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    Why So Much Rain in the East?

    By By Alex Sosnowski Expert Senior Meteorologist
    October 02, 2010, 8:14:59 AM EDT

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    Tropical systems often bring heavy rain, but why was the rain so intense over such a big area for so long?

    It literally poured for five days in parts of North Carolina and southeastern Virginia, leaving some places with rainfall of 18 to 24 inches, or half of their annual average rainfall.

    What first set the atmosphere on a path to the deluge was a routine dip in the jet stream over the lower Mississippi Valley last weekend.

    While this dip brought an end to the relentless summer heat over the southern Plains and Deep South on its western side, it also began to funnel moisture northward on its eastern side from the Gulf of Mexico, the Atlantic Ocean, and the Caribbean.

    A non-tropical storm formed just to the east of this dip in the jet stream and brought much of the Atlantic Seaboard its first dose of rain early in the week.

    However, the jet stream failed to drift eastward, like it typically does in the wake of a storm. This caused a surface cool front to stall along the Atlantic Coast, prolonging rain in some areas.


    To top things off, a second non-tropical low pressure area formed along the front at midweek.

    Next, along came Nicole in the Caribbean, which had plenty of moisture left over to work with in the wake of Matthew.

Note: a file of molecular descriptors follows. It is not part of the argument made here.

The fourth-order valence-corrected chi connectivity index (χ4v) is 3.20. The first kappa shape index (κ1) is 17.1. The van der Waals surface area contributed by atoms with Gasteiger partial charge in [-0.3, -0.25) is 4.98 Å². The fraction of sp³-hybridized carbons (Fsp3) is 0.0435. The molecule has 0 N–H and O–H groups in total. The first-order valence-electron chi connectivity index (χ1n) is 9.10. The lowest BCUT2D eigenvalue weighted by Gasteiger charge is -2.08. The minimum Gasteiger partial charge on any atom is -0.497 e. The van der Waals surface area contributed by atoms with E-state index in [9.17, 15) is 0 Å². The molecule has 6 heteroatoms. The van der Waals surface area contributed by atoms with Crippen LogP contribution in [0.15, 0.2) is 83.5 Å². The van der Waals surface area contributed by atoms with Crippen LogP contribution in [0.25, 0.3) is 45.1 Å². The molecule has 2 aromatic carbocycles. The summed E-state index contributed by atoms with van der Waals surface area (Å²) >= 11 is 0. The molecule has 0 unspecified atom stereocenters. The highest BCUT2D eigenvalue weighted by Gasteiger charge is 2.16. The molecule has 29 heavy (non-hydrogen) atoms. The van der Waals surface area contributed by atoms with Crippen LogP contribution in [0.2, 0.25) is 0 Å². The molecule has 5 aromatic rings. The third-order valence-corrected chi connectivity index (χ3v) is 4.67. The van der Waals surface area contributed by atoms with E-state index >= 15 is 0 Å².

Since the door remained opened for all of that moisture to come northward, along with Nicole, the stage was set for flooding in the East.

    As Nicole moved northward it interacted with the stalled front, so you not only had Nicole's moisture, but all of the locked-up energy from the front and the slew of tropical moisture already in place in the southwestern Atlantic basin.

    The lingering front helped to focus the rain from Nicole in a narrow north-south band. You were either in the band or you were not. Forecasting exactly where that band would set up and if it would shift to the east or west was the forecasting challenge.

    Winds at the surface and aloft kept funneling moisture northward from deep in the tropics.

    Since this band did not shift until the very end of Thursday night, rainfall of close to a half a foot was produced as far north as the southern tier of New York state.

    Since the jet stream finally swung eastward, it allowed the rain to shift eastward through New England Friday.

    A word of caution, the tropics in the Caribbean region will continue to cook up systems in coming weeks.

    The jet stream could take additional dips over the middle of the nation, allowing more opportunities for that moisture and new systems to come northward during "Troptober."

    The onset of chilly weather in the Northeast and less humid conditions in the South will not necessarily mean an end to that threat.

    We no longer have drought conditions to negate excessive rainfall like we just had. Therefore, even an event with half of the rain that just fell could potentially cause even bigger problems.

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